Breakfast of champions Eating for muscle power pays off when they step up to the plate

July 13, 1993|By Linell Smith | Linell Smith,Staff Writer

The magic behind the home runs of such baseball stars as Joe Carter and Ken Griffey Jr. has a lot to do with determination, dedication and dinner, sports nutritionists say. What these athletes choose to eat during the baseball season literally fuels their success.

"It's foolish to train so hard with your body and to not give it proper nutrition," says Tim Bishop, strength and conditioning coach for the Orioles. "If you're going to do the one, then you need to do the other in order to get the most out of your ability."

Over the past 15 years, nutrition knowledge has swung from believing in the quick energy spurts of Baby Ruth bars to the long-lasting muscle power of pasta. Cereal, bagels and pancakes have replaced eggs, bacon and home fries as the breakfast of champions.

The best diet for athletes, according to nutritionists, just happens to be the best diet for everyone: meals high in carbohydrates and low in fats.

"Carbohydrates fuel the muscles," says Nancy Clark, director of nutrition services at Sport Medicine Brookline in Boston and author of "Nancy Clark's Sports Nutrition Guide Book."

"When you get players who are living on Big Macs, they get a higher-fat diet that fills the stomach but doesn't fill the muscles. . . . You take these players who need to be performing 100 percent, and if they aren't, maybe a high-fat diet does make a difference. Can they run as fast? Can they bat as hard? Can they be as powerful? Can they build their muscles as well?"

After serving as a consultant to both the Red Sox and the Celtics, Ms. Clark has concluded that baseball players -- generally speaking, of course -- are less concerned about their diets than basketball players because basketball requires more endurance.

"Baseball is much less of an active sport -- it's more of a skill," she says, "But if players haven't eaten properly before a game, and they become hungry and their blood sugar drops, they're not as sharp and quick. And they can make errors."

During the season, Mr. Bishop's ideal eating plan for the Orioles would have the players arising at 9 or 10 o'clock -- "a reasonable time" after going to bed at 3 a.m. -- and eating a big breakfast of pancakes, cereal, bagels and some fruit.

"For lunch, something smaller: A turkey sandwich or some pasta with a light tomato sauce."

And before the game, he dreams of that perfect world where players snack on fruit and other low-fat carbohydrates.

"The problems arise when the game is over," he says. "Now it's 11 o'clock. This is where some of the guys are going to get into trouble. They've just played for three or four hours and are very hungry."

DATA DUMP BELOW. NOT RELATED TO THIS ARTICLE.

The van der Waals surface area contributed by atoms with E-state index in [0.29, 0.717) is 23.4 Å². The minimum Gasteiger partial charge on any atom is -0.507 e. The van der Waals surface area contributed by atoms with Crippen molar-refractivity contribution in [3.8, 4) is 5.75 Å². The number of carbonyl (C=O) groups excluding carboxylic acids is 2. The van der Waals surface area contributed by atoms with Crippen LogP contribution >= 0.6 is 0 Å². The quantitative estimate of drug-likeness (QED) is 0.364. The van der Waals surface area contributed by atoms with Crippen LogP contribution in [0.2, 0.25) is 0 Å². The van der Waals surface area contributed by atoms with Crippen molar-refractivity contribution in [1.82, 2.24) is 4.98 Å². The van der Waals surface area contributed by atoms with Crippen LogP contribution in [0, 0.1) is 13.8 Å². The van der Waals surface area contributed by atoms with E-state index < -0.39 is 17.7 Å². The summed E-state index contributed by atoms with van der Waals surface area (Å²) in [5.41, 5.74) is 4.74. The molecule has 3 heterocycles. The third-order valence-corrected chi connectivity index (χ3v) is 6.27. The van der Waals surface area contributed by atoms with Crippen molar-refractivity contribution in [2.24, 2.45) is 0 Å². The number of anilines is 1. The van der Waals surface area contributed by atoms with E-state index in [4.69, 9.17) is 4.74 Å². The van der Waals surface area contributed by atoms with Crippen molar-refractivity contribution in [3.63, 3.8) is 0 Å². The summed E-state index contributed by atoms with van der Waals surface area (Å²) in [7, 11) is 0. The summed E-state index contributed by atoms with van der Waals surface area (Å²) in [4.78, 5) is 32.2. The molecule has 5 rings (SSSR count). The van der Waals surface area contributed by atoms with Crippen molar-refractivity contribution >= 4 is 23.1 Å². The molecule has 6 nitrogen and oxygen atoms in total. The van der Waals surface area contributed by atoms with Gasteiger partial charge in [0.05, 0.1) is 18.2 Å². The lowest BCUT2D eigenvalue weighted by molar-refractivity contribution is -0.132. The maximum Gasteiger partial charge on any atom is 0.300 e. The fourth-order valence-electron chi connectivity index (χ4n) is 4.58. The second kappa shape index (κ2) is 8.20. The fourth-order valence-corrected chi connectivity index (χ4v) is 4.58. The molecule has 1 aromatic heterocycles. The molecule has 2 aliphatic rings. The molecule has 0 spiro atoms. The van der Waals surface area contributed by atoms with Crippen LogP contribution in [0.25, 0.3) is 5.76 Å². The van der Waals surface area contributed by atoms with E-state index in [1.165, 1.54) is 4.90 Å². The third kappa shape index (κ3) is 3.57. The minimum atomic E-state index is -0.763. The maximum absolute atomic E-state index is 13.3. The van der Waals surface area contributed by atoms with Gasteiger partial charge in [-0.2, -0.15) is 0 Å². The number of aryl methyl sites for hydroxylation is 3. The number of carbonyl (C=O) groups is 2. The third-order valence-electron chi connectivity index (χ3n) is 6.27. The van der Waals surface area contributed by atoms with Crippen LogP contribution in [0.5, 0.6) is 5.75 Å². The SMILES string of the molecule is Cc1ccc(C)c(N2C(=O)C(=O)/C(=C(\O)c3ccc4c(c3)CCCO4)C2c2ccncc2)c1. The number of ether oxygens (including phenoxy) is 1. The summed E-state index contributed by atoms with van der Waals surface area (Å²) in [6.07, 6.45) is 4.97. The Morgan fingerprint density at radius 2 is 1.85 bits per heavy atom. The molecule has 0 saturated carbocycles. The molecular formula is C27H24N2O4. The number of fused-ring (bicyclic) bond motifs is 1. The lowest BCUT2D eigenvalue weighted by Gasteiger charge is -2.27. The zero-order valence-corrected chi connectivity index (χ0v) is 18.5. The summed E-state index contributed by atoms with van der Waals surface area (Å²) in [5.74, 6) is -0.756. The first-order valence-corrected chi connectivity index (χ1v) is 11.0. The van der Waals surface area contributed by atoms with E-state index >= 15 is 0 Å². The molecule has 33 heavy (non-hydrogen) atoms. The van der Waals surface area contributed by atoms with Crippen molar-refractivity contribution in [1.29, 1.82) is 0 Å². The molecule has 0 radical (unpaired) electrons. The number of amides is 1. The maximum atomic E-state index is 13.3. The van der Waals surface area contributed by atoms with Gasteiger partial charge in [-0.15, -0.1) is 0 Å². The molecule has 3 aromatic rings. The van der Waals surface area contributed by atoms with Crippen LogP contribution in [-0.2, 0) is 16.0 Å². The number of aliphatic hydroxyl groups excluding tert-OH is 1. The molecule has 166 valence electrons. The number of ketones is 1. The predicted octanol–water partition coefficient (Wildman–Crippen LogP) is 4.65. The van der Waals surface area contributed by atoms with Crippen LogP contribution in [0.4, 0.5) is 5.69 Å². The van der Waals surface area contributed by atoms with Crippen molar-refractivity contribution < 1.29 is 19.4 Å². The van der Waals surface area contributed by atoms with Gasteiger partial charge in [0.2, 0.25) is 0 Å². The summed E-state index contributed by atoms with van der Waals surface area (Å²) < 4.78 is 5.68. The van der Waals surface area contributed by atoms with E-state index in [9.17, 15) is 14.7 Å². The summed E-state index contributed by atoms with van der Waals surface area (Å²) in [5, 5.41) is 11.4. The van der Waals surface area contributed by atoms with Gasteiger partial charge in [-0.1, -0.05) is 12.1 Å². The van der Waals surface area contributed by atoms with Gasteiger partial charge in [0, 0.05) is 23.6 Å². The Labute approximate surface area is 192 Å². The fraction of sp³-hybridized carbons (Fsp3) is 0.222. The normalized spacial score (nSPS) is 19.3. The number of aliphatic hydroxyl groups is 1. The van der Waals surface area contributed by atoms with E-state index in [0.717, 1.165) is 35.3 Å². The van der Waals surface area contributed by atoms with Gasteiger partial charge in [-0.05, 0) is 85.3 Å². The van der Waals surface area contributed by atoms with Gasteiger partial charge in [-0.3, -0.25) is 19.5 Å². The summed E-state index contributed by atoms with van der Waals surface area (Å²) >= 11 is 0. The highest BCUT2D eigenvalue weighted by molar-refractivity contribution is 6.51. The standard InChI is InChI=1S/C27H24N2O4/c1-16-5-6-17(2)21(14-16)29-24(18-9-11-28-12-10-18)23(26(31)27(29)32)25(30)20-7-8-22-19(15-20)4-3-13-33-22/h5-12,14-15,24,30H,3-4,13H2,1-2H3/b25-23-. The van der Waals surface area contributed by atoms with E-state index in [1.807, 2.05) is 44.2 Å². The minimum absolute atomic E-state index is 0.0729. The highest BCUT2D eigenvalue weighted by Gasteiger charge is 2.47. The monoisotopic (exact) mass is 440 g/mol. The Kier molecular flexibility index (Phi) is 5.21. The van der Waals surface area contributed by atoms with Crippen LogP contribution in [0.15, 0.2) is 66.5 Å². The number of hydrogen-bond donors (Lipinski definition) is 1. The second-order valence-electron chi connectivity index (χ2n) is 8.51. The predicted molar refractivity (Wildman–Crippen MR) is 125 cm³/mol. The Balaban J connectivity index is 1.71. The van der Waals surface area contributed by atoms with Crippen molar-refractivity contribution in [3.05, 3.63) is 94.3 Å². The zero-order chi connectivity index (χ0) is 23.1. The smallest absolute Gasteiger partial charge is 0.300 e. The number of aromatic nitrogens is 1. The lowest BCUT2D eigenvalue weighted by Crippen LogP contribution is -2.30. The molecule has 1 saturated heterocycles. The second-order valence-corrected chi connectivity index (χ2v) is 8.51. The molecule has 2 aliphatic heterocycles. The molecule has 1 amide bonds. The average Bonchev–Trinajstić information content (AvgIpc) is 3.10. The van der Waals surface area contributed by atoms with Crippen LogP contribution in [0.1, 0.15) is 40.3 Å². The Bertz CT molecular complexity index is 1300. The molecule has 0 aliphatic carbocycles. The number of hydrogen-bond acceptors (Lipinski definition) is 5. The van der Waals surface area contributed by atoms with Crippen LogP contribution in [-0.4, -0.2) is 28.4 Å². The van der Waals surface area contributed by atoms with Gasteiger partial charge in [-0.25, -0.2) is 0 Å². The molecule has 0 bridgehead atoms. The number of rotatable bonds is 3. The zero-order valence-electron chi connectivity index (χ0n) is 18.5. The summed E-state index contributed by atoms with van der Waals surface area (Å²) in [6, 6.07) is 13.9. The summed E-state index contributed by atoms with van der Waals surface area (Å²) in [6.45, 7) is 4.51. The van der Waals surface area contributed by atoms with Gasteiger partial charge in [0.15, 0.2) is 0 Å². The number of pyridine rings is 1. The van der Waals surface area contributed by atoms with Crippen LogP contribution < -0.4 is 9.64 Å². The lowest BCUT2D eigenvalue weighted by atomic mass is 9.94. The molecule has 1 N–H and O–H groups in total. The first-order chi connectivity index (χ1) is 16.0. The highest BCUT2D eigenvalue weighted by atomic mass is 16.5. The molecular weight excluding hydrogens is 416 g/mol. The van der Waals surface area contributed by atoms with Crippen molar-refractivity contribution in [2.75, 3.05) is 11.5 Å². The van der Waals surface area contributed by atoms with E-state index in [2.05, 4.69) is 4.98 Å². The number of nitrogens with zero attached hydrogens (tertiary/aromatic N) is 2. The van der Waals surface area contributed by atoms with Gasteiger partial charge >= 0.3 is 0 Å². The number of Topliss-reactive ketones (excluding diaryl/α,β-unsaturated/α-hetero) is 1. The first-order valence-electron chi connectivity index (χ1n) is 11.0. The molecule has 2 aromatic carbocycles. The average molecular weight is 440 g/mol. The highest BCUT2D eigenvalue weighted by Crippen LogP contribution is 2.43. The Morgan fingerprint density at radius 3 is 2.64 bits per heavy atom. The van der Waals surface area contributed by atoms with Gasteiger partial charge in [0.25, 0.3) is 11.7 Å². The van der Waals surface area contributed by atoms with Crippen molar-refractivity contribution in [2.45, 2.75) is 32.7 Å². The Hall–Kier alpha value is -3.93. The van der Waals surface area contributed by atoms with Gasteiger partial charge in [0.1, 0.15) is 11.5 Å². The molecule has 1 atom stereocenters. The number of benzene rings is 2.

Mr. Bishop and Ms. Clark agree that baseball players eat far too many calories after their games. A ballplayer's nutrition awareness can vanish at midnight, especially at a lavish post-game spread.

"If you get too hungry and too stressed, you just eat all these wrong things," says Ms. Clark. "You know you should get some pasta, but you're starving and you don't care. So you reach for the nearest thing, which is apt to be a couple of egg rolls. . . . It's within the first two hours after exercise that your muscles are most receptive to replacing the carbohydrates that have been burned out."

In evaluating the diets of professional athletes, Ms. Clark often suggests learning to time meals for optimal performance.

"You want to fuel up during the day and enter an event well-fed so that your blood sugar is in a normal place. If you're a ballplayer who eats breakfast, then skips lunch and picks up a hot dog at the stadium,you are not well-fed. You may perform well on adrenalin, but you could maybe perform better on food."

She points out that overeating at night is often an overreaction to the body's natural clamor for the calories it should have received earlier.

"If a player needs 3,000 calories a day and he only eats a 300-calorie hot dog before the game, he's going to need to eat a heck of a lot afterward. . . . It's the same principle for couch potatoes: People who don't have much to eat during the day get ravenous at night. And activity enhances that hunger."

And just forget any of that business about ballplayers needing to eat like "growing boys."

"We might have one or two guys who have trouble keeping weight on," Mr. Bishop says. "No matter where we go, we have food put in front of us. The second we're on the plane, there's food. In hotel lobbies, there's food. No matter where we go, there's always food."

So every two weeks or so, Mr. Bishop asks the ballplayers to step up to the scales.

"If I see their weight going up a couple pounds each time, then I have to look at what their eating habits are," he says.

Are the ballplayers taking this in?

"The younger ones listen more because they want every possible edge," Ms. Clark observes. "The older ones who have already made it tend to say to themselves, 'I've been successful on a diet of french fries, so why bother changing?' "

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